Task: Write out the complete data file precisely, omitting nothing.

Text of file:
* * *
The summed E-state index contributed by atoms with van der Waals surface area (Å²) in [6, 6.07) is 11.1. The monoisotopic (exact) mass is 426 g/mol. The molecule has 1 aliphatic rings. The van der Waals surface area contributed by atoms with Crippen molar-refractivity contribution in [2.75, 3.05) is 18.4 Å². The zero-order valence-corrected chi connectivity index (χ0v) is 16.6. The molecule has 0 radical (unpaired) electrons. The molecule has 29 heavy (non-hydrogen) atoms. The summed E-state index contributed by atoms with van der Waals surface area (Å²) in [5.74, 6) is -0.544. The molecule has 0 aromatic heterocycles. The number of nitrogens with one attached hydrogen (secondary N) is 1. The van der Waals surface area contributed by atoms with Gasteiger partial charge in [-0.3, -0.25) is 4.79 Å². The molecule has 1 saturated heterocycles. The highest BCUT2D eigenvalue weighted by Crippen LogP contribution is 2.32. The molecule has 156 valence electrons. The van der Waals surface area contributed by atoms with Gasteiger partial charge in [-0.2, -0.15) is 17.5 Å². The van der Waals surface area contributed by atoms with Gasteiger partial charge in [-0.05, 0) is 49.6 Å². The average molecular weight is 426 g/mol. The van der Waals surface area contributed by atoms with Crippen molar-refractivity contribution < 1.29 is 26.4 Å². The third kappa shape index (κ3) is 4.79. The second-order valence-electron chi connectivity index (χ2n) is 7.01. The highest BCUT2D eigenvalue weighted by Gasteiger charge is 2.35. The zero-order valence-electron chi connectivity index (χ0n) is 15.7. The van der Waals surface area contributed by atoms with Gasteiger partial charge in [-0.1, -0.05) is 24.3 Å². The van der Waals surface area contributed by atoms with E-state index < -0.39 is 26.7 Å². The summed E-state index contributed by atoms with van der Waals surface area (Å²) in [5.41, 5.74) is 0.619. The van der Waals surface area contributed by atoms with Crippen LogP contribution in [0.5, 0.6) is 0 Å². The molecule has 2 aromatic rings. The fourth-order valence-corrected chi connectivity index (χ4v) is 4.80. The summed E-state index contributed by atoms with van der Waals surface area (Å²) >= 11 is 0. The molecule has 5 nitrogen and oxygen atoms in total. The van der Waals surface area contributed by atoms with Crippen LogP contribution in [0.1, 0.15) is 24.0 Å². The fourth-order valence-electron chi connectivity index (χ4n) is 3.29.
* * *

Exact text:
The summed E-state index contributed by atoms with van der Waals surface area (Å²) in [6, 6.07) is 11.1. The monoisotopic (exact) mass is 426 g/mol. The molecule has 1 aliphatic rings. The van der Waals surface area contributed by atoms with Crippen molar-refractivity contribution in [2.75, 3.05) is 18.4 Å². The zero-order valence-corrected chi connectivity index (χ0v) is 16.6. The molecule has 0 radical (unpaired) electrons. The molecule has 29 heavy (non-hydrogen) atoms. The summed E-state index contributed by atoms with van der Waals surface area (Å²) in [5.74, 6) is -0.544. The molecule has 0 aromatic heterocycles. The number of nitrogens with one attached hydrogen (secondary N) is 1. The van der Waals surface area contributed by atoms with Gasteiger partial charge in [-0.3, -0.25) is 4.79 Å². The molecule has 1 saturated heterocycles. The highest BCUT2D eigenvalue weighted by Crippen LogP contribution is 2.32. The molecule has 156 valence electrons. The van der Waals surface area contributed by atoms with Gasteiger partial charge in [-0.2, -0.15) is 17.5 Å². The van der Waals surface area contributed by atoms with Gasteiger partial charge in [-0.05, 0) is 49.6 Å². The average molecular weight is 426 g/mol. The van der Waals surface area contributed by atoms with Crippen molar-refractivity contribution < 1.29 is 26.4 Å². The third kappa shape index (κ3) is 4.79. The second-order valence-electron chi connectivity index (χ2n) is 7.01. The highest BCUT2D eigenvalue weighted by Gasteiger charge is 2.35. The zero-order valence-electron chi connectivity index (χ0n) is 15.7. The van der Waals surface area contributed by atoms with Gasteiger partial charge in [-0.1, -0.05) is 24.3 Å². The van der Waals surface area contributed by atoms with E-state index < -0.39 is 26.7 Å². The summed E-state index contributed by atoms with van der Waals surface area (Å²) in [5.41, 5.74) is 0.619. The van der Waals surface area contributed by atoms with Crippen LogP contribution in [0.5, 0.6) is 0 Å². The molecule has 2 aromatic rings. The fourth-order valence-corrected chi connectivity index (χ4v) is 4.80. The summed E-state index contributed by atoms with van der Waals surface area (Å²) >= 11 is 0. The molecule has 5 nitrogen and oxygen atoms in total. The van der Waals surface area contributed by atoms with Crippen LogP contribution in [0.1, 0.15) is 24.0 Å². The fourth-order valence-electron chi connectivity index (χ4n) is 3.29.